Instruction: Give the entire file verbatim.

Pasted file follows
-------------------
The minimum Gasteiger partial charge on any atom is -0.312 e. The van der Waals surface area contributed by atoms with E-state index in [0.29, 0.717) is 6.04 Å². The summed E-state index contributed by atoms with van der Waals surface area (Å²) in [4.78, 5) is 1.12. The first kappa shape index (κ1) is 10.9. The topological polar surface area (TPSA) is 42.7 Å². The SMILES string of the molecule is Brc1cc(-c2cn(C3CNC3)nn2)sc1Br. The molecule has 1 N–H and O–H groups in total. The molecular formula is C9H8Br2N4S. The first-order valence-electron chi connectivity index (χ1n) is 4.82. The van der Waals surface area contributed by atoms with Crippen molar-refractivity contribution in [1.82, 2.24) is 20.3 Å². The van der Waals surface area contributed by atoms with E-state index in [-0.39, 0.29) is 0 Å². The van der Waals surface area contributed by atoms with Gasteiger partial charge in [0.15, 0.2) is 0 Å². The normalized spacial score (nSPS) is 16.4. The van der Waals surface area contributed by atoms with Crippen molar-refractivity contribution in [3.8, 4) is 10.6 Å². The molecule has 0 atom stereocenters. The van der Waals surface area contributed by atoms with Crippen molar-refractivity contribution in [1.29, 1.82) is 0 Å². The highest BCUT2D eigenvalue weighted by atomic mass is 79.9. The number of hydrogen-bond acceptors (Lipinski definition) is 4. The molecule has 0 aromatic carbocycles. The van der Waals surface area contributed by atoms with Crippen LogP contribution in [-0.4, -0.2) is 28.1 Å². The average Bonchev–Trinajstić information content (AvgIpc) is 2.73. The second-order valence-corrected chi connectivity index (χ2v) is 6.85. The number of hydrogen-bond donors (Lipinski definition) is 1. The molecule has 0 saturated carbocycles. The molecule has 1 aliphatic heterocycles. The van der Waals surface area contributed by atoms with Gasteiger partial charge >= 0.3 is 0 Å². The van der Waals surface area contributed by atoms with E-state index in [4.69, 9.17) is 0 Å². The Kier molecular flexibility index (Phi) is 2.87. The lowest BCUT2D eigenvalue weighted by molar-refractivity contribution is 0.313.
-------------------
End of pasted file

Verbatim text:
The minimum Gasteiger partial charge on any atom is -0.312 e. The van der Waals surface area contributed by atoms with E-state index in [0.29, 0.717) is 6.04 Å². The summed E-state index contributed by atoms with van der Waals surface area (Å²) in [4.78, 5) is 1.12. The first kappa shape index (κ1) is 10.9. The topological polar surface area (TPSA) is 42.7 Å². The SMILES string of the molecule is Brc1cc(-c2cn(C3CNC3)nn2)sc1Br. The molecule has 1 N–H and O–H groups in total. The molecular formula is C9H8Br2N4S. The first-order valence-electron chi connectivity index (χ1n) is 4.82. The van der Waals surface area contributed by atoms with Crippen molar-refractivity contribution in [1.82, 2.24) is 20.3 Å². The van der Waals surface area contributed by atoms with E-state index in [-0.39, 0.29) is 0 Å². The van der Waals surface area contributed by atoms with Gasteiger partial charge in [0.15, 0.2) is 0 Å². The normalized spacial score (nSPS) is 16.4. The van der Waals surface area contributed by atoms with Crippen molar-refractivity contribution in [3.8, 4) is 10.6 Å². The molecule has 0 atom stereocenters. The van der Waals surface area contributed by atoms with Crippen molar-refractivity contribution in [1.29, 1.82) is 0 Å². The highest BCUT2D eigenvalue weighted by atomic mass is 79.9. The number of hydrogen-bond acceptors (Lipinski definition) is 4. The molecule has 0 aromatic carbocycles. The van der Waals surface area contributed by atoms with Crippen LogP contribution in [-0.4, -0.2) is 28.1 Å². The average Bonchev–Trinajstić information content (AvgIpc) is 2.73. The second-order valence-corrected chi connectivity index (χ2v) is 6.85. The number of hydrogen-bond donors (Lipinski definition) is 1. The molecule has 0 saturated carbocycles. The molecule has 1 aliphatic heterocycles. The van der Waals surface area contributed by atoms with Gasteiger partial charge >= 0.3 is 0 Å². The van der Waals surface area contributed by atoms with E-state index in [4.69, 9.17) is 0 Å². The Kier molecular flexibility index (Phi) is 2.87. The lowest BCUT2D eigenvalue weighted by molar-refractivity contribution is 0.313.